Once the female the female Siberian tiger signals to the male with the urine and with the scratches on the tree trunks its willingness to mate, the two live together for 2-3 days before mating and, once this has happened, the male leaves the female who will be the only one to take care of the offspring.
Gestation lasts about 4 months and 2 to 3 puppies are delivered.
Weaning takes place when the chicks have reached 6 months of age even if already from the age of 2-3 months the mother begins to bring small prey to the little ones.
The young when they are six months old begin to follow their mother in the hunt to learn and stay with her until the age of about two to three years.
The Siberian tiger has no natural enemies, except man. Small males can be killed by adult males.
STATE OF THE POPULATION
The Siberian tiger is classified on the IUNC Red List as an animal at very high risk of extinction ENDANGERED (EN) with less than 400 examples worldwide.
The biggest threat today for the Siberian tiger is the man who destroys its natural habitat, relegating it to increasingly marginal and food-poor areas.
SOCIAL, ECONOMIC AND ECOSYSTEM IMPORTANCE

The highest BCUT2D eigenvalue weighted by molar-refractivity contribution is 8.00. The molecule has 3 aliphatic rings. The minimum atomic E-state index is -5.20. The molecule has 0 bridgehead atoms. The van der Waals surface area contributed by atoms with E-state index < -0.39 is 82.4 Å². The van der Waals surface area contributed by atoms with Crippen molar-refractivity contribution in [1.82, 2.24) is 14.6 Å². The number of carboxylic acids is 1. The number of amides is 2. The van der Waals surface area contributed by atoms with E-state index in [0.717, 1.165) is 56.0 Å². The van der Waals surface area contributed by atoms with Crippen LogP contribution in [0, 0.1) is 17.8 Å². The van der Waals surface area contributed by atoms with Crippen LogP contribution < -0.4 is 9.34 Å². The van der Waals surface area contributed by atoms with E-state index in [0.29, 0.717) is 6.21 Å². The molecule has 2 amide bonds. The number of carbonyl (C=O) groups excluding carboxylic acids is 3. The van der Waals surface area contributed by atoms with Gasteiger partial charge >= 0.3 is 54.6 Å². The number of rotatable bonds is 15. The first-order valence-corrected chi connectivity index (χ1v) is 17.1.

The Siberian tiger is very important in the ecosystem to control the population of large herbivores.
It is an animal that constitutes a great resource for zoos and natural areas controlled by man, as an important economic resource (ecotourism).
Although there are now few specimens left, poaching is unfortunately still widespread as its fur is considered very valuable for making carpets.
If all the puppies were to die within five months of giving birth, the mother is able to give birth to another litter.
Traditional Chinese medicine has used parts of the tiger for many years to prepare medicines for example to become as strong and ferocious as this animal.
To hear the noises emitted by this animal, go to the article: The sounds made by the tiger
(1) Withers: region of the body of the quadrupeds between the upper edge of the neck and the back and above the shoulders, in practice the highest area of the animal's body.